In the web design industry, it’s rare that a tool stays relevant for a decade or more. Things tend to change so quickly that the useful life of an app or framework usually isn’t very long. However, Twitter’s Bootstrap has defied those odds.
Now in existence for over 10 years, the self-described “front-end open source toolkit” is used on over 22% of all websites. And we see it included everywhere from customized UI kits to WordPress themes.
Why has Bootstrap been able to reach such heights? For one, it comes packed with virtually everything designers need to craft a clean, responsive UI. Plus, the fact that it continues to be actively developed and evolve means that web professionals can reliably come back to it again and again.
With a decade under its belt, this is a good time to look at the overall impact Bootstrap has had on the web. Has it been a blessing, curse, or somewhere in-between?
A Tool for Rapidly Implementing an Established Look and Feel
The biggest advantage Bootstrap provides is the ability to implement an established look and feel. Right out of the box, you have a set of UI elements and components that cover just about every use case. It doesn’t matter if you’re selling t-shirts or blogging about your favorite video games – the framework gives you a massive head start on the design.
In addition, Bootstrap is extensible. It’s built with customization in mind, making it a fairly straightforward process to change various components to meet your needs. Creating your own components is also possible.
That goes beyond individuals performing one-off tweaks for a specific project. It also extends to theme developers. They can leverage the framework to bring a familiar front-end UI to content management systems (CMS).
Yet, customization is still optional. If your goal is to design and deploy a project quickly, just installing Bootstrap (or an offshoot UI kit) and familiarizing yourself with its contents is all you need.
This level of convenience and flexibility has undoubtedly played a large role in Bootstrap’s enduring popularity.
The Bootstrapping of the Web
Bootstrap does its intended job quite well. Perhaps a little too well.
As we mentioned, the usage statistics point to nearly a quarter of all websites utilizing the framework. When a UI is so widespread, it’s bound to lead to some sameness when it comes to design.
Much like the early days of the CMS, it’s often easy for the trained eye to pick out elements of Bootstrap within a website. You start to notice the same buttons, navigation styles, and pricing tables. Even sites that don’t use it may well attempt to duplicate certain aspects of the look.
To be sure, it’s generally clean, accessible, and easy to read. While that can be considered a good thing, there’s also a bit of a downside. And it isn’t necessarily an issue with Bootstrap itself.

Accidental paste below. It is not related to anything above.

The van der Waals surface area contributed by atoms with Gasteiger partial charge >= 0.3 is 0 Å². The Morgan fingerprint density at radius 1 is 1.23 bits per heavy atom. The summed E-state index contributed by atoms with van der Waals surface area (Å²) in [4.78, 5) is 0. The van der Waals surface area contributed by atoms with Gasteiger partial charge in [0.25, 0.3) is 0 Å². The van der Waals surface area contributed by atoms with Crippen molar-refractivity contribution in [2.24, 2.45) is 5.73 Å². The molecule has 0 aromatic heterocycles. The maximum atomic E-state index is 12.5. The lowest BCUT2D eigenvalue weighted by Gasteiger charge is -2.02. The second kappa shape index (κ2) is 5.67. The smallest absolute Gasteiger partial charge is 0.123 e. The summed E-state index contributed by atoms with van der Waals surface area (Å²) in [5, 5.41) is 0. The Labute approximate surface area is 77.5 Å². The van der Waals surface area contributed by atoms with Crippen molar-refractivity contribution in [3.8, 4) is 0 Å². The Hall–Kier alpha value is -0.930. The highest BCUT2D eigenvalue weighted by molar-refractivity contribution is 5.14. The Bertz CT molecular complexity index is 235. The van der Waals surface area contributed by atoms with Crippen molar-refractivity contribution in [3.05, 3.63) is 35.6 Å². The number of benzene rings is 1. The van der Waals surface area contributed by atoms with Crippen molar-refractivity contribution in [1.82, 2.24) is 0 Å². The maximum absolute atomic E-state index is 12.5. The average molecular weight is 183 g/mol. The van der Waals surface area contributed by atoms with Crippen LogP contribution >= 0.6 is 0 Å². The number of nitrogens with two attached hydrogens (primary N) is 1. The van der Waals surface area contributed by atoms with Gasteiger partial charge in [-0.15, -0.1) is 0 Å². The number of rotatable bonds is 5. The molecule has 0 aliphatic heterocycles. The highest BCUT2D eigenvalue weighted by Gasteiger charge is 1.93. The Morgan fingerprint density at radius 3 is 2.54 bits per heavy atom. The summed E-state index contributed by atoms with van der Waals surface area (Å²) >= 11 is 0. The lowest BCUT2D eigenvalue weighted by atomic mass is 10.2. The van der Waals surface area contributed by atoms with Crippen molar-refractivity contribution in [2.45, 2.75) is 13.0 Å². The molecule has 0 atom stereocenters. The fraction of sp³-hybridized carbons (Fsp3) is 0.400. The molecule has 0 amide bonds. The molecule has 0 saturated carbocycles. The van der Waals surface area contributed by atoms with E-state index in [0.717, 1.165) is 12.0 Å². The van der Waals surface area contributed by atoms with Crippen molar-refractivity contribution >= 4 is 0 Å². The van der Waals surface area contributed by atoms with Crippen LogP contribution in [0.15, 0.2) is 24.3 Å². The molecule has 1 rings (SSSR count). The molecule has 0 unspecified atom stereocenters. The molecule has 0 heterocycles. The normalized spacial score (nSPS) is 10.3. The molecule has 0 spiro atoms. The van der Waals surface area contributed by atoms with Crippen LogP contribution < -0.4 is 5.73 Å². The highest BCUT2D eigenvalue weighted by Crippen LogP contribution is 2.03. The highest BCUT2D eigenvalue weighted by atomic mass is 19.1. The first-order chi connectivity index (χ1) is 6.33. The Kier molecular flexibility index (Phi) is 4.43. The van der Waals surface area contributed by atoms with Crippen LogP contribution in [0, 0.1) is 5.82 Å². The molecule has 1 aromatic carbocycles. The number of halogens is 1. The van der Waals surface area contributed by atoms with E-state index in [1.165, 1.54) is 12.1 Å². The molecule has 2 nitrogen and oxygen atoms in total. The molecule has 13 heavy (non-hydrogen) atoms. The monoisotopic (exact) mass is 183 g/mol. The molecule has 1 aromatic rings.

Rather, it’s about designers either accepting its default styles or changing them only minimally. The result is a web that is becoming increasingly homogeneous.
Inspiring a New Category of Frameworks
Perhaps it’s a testament to how well put together Bootstrap is. There aren’t a bunch of shortcomings that need fixed. Everything works as intended right from the start.
With that, some designers may not feel the need to radically change anything. One could even argue that it goes against the very point of the framework in the first place.
Other worthy competitors have popped up in recent years, such as Tailwind CSS. It has a similar appeal. However, it differs in that it’s more “utility” based. The various elements are all there, but depend on the designer to customize them to fit a need.
Bootstrap is unabashedly opinionated in its design. Tailwind CSS goes in the opposite direction. If anything, this provides designers with two great options, depending on their own preferences.
Design from the ground up or implement a completely polished UI – the choice is yours.
A Behind-the-Scenes Powerhouse
Maybe the most impressive aspect of Bootstrap’s 10-year rise is that it’s a completely developer-focused tool. That is, you interact with its code and view the results on the front end. That’s opposed to, say, WordPress, where users create content and install custom functionality via a back-end dashboard.
The framework is generally of interest to professionals. Thus, it relies on web designers for growth. It doesn’t have the same public-facing profile of a CMS.
That says a lot about what Bootstrap has done right over the past decade. To win over a sizeable portion of this industry is no small task. To maintain it and continue to grow for this long is even more telling.
What will the future bring? We don’t have all the answers. But, whatever happens, it’s likely Bootstrap will still play a significant role in web design for years to come.
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